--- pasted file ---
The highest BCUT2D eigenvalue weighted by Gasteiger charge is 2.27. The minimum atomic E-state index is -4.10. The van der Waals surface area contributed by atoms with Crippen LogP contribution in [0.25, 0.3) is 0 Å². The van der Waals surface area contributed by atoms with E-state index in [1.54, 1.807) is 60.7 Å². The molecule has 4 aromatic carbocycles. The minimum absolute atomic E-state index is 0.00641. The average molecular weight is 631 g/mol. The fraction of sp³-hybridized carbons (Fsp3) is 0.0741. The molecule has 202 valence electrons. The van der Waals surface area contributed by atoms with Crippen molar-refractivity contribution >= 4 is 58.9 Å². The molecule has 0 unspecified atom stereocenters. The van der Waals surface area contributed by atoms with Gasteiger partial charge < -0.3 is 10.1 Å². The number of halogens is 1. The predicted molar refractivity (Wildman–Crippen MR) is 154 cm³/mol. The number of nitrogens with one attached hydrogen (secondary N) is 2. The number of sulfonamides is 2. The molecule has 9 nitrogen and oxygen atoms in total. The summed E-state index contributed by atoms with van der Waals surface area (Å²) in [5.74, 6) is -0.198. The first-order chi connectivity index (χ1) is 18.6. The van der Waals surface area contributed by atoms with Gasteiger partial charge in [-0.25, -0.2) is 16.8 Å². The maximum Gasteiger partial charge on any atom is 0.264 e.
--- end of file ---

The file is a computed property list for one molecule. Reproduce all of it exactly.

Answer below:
The highest BCUT2D eigenvalue weighted by Gasteiger charge is 2.27. The minimum atomic E-state index is -4.10. The van der Waals surface area contributed by atoms with Crippen LogP contribution in [0.25, 0.3) is 0 Å². The van der Waals surface area contributed by atoms with E-state index in [1.54, 1.807) is 60.7 Å². The molecule has 4 aromatic carbocycles. The minimum absolute atomic E-state index is 0.00641. The average molecular weight is 631 g/mol. The fraction of sp³-hybridized carbons (Fsp3) is 0.0741. The molecule has 202 valence electrons. The van der Waals surface area contributed by atoms with Crippen molar-refractivity contribution >= 4 is 58.9 Å². The molecule has 0 unspecified atom stereocenters. The van der Waals surface area contributed by atoms with Gasteiger partial charge < -0.3 is 10.1 Å². The number of halogens is 1. The predicted molar refractivity (Wildman–Crippen MR) is 154 cm³/mol. The number of nitrogens with one attached hydrogen (secondary N) is 2. The number of sulfonamides is 2. The molecule has 9 nitrogen and oxygen atoms in total. The summed E-state index contributed by atoms with van der Waals surface area (Å²) in [5.74, 6) is -0.198. The first-order chi connectivity index (χ1) is 18.6. The van der Waals surface area contributed by atoms with Gasteiger partial charge in [-0.25, -0.2) is 16.8 Å². The maximum Gasteiger partial charge on any atom is 0.264 e.